The Tourism Faculty of Giresun University has launched a project to create an alphabet for the whistle language used by locals in northern Turkey’s Black Sea region.

The “Kusdili” (bird language), which is a form of communication by imitating the sounds of birds through whistling, is currently used by the residents of Giresun’s Kuskoy village.

As a 500-year tradition, the whistle language was unanimously included in the UNESCO Intangible Cultural Heritage List last year.

Tourism Faculty Dean Prof. Dr. Musa Genc told Anadolu Agency that the project aims to preserve the cultural heritage for future generations.

Genc said that musicians and linguists of Giresun University will visit the village and cooperate with whistle language users while creating the alphabet.

The dean explained that records of the language will be first turned into notes, and then into letters.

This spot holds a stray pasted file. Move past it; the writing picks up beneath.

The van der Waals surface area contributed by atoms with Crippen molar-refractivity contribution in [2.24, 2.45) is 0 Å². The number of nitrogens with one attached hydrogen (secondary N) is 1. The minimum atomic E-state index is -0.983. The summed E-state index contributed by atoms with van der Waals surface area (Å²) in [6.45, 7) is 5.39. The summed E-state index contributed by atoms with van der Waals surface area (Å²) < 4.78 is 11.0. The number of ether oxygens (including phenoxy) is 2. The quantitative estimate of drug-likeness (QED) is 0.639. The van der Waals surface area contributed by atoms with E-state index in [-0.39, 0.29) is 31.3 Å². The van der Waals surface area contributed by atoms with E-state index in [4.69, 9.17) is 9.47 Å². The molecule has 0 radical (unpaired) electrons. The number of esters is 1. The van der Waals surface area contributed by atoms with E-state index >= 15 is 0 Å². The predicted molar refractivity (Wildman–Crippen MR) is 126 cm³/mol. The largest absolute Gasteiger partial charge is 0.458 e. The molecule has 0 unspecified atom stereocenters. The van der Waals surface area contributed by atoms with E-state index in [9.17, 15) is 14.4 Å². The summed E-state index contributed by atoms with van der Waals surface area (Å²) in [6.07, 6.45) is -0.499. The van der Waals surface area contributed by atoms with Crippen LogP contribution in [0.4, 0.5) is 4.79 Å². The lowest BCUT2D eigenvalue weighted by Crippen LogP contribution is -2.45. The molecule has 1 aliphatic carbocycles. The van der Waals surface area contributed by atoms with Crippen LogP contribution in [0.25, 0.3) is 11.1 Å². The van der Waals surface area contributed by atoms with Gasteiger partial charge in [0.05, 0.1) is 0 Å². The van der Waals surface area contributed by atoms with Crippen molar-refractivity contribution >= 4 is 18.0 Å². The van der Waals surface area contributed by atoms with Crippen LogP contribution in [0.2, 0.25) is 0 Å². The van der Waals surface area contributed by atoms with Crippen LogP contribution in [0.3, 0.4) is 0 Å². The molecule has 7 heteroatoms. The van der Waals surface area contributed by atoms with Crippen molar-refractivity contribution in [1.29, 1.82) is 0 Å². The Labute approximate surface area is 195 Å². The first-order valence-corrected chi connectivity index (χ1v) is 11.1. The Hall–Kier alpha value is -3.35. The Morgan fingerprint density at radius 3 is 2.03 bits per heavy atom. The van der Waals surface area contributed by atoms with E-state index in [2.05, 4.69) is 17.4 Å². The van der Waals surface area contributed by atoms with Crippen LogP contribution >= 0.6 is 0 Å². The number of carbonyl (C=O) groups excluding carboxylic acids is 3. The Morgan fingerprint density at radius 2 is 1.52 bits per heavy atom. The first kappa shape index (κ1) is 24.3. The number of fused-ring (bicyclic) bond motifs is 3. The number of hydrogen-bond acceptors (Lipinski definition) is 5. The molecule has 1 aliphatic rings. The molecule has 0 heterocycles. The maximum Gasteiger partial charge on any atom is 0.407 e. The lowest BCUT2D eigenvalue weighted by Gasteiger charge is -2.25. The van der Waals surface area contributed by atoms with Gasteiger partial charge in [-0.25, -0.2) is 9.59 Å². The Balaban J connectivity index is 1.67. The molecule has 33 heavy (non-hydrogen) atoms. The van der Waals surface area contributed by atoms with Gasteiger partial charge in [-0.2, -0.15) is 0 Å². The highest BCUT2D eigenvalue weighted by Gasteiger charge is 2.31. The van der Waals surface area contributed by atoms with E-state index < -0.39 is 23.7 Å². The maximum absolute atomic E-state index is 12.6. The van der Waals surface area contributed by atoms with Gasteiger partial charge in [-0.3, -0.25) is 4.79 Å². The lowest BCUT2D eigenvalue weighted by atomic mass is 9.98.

“By the end of the project, the whistle language used as a communication tool by locals will become more widespread and even an internationally used language,” Genc said.

The “bird language” is currently used by around 10,000 people and can carry messages as far as 5 kilometers with a maximum frequency of 4,000 decibels.

Experts say that it is an adaptation of the Turkish language, as the whistle language uses the full lexical and syntactic information of vocal Turkish.

Similar whistle languages are also present in Mexico, the Canary Islands, France and Greece.

Source:  Daily Sabah

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